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BRIGHTON, Colo. (KDVR) — The Brighton police chief says training is an “extremely high priority” after three chases ended in crashes in 2021, but getting it scheduled can be challenging.

“One of the things that is a concern, and it’s a concern for police departments around the country, is the amount of time versus the workload,” Chief Paul Southard said. “In order to conduct training, you have to take officers off the street, and you have to schedule around that, which makes it difficult.”

The department’s own internal affairs investigations found policy violations in all three police chases that resulted in crashes.

After the first deadly incident in September, a professional standards commander who reviewed the incident said, “We must take extra care to improve training and accountability regarding pursuits.”

“We’re going to continue what we have been doing with training,” Southard said, referencing the written daily training bulletins that officers must read. “We’re going to work at it. We’re going to find new technology for training,” he said.

When asked what Southard has done to look at what processes led officers to violate current policies, he said, “People are people, and people make mistakes, and I think in this situation, someone made a mistake. Unfortunately, it happened, and unfortunately, people were killed. We can’t predict the future, and we don’t know how it’s going to turn out, what’s going to happen. If we could all do that, we wouldn’t need police departments.”

Council members discuss public safety committee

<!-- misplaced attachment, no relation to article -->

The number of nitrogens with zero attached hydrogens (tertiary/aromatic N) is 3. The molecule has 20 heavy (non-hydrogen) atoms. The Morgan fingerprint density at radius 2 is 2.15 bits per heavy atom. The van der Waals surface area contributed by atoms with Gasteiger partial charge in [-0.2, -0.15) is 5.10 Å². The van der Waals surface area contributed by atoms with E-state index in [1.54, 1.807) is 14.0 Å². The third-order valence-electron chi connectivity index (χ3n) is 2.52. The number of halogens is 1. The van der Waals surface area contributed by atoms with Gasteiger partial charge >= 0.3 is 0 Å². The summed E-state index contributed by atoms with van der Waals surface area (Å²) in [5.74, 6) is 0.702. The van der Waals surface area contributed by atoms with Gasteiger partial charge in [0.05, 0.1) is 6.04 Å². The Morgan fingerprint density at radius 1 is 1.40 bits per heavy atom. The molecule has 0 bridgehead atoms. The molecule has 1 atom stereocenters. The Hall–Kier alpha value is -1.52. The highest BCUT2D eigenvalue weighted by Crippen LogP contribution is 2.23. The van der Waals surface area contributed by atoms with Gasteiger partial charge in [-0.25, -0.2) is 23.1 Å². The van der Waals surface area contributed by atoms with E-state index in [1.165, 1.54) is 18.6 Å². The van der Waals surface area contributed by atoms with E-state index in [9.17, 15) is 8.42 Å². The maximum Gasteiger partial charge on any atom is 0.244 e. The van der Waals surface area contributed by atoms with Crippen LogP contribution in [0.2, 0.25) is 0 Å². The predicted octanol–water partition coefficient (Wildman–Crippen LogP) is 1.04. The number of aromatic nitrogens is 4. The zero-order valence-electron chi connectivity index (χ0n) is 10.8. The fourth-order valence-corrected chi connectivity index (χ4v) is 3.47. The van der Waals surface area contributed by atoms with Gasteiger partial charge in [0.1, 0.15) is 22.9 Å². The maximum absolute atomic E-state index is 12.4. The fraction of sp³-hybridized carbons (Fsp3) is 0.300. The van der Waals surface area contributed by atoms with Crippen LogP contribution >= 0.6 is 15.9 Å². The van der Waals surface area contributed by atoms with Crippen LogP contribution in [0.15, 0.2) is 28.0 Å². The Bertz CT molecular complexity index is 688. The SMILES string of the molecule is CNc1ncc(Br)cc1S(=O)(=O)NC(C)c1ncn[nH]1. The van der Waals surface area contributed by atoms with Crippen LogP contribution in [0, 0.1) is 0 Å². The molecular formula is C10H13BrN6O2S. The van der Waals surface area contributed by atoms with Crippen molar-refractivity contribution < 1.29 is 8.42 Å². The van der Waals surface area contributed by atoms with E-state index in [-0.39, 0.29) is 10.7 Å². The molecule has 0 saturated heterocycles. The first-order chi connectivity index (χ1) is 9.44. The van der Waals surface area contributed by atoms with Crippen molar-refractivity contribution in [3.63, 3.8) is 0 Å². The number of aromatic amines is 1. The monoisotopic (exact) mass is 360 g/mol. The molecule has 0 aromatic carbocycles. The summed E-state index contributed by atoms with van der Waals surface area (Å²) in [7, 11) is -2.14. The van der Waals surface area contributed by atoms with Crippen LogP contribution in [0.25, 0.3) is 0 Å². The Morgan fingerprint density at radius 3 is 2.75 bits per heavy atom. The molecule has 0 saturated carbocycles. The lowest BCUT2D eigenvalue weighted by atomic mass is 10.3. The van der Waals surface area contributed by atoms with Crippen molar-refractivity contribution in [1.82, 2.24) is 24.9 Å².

At Tuesday night’s Brighton City Council meeting, city councilors praised the police department while discussing the idea of developing a public safety committee.

“We are now looking forward because of your report,” said Matt Johnston, a city councilor who lives in the neighborhood where the most recent deadly crash occurred.

Johnston said this is the “first part of a long-term discussion,” and that he would like to see the police department and the public involved in the committee.

Some council members said they did not want the committee to be an oversight committee that involved civilians, but they did see value in improving communications with the public.

“It’s a very, very difficult job, and officers are placed in situations where they’re made to make split-second decisions, and sometimes they make bad decisions,” said Clint Blackhurst, a council member. “The more open communications you have with the public, the better, and if this can facilitate that, then I’m all for it,” he said.

“We’re not looking at an audit committee of amateurs for the police department,” said council member Peter Padilla. He said he did not want the committee to be a knee-jerk reaction to something that getting a lot of attention, he said, calling the police department “excellent.”

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Jan Pawlowski said she thought the committee could involve “a broad spectrum of brains” that “could sit down and spell out maybe what are important steps to take,” she said. She said she did not want criminals to think they could come to Brighton and the police department would not do anything about it.

“We definitely want to reduce the need to pursue,” Mayor Pro Tem Adam Cushing said. “I think everybody would agree with that. I could see a public safety committee serving as a bridge to council.”

Mary Ellen Pollack said she felt police officers have too many constantly changing policies.

“Set all policies you damn want. Waste all the time you want,” she said. “It’s not going to change the situation when it happens because unless you’ve been in it, you don’t know. Yes, innocent people died. Innocent people die every day,” she said, explaining that people are killed by drunk drivers and other causes. “Quit harassing our officers. They have it hard enough as it is,” she said.

Councilmember Ann Taddeo said she is not convinced that a public safety committee is an appropriate response to what has happened. However, she said she is also “open-minded to hearing more about it.”

The council plans to continue their discussion at a future study session.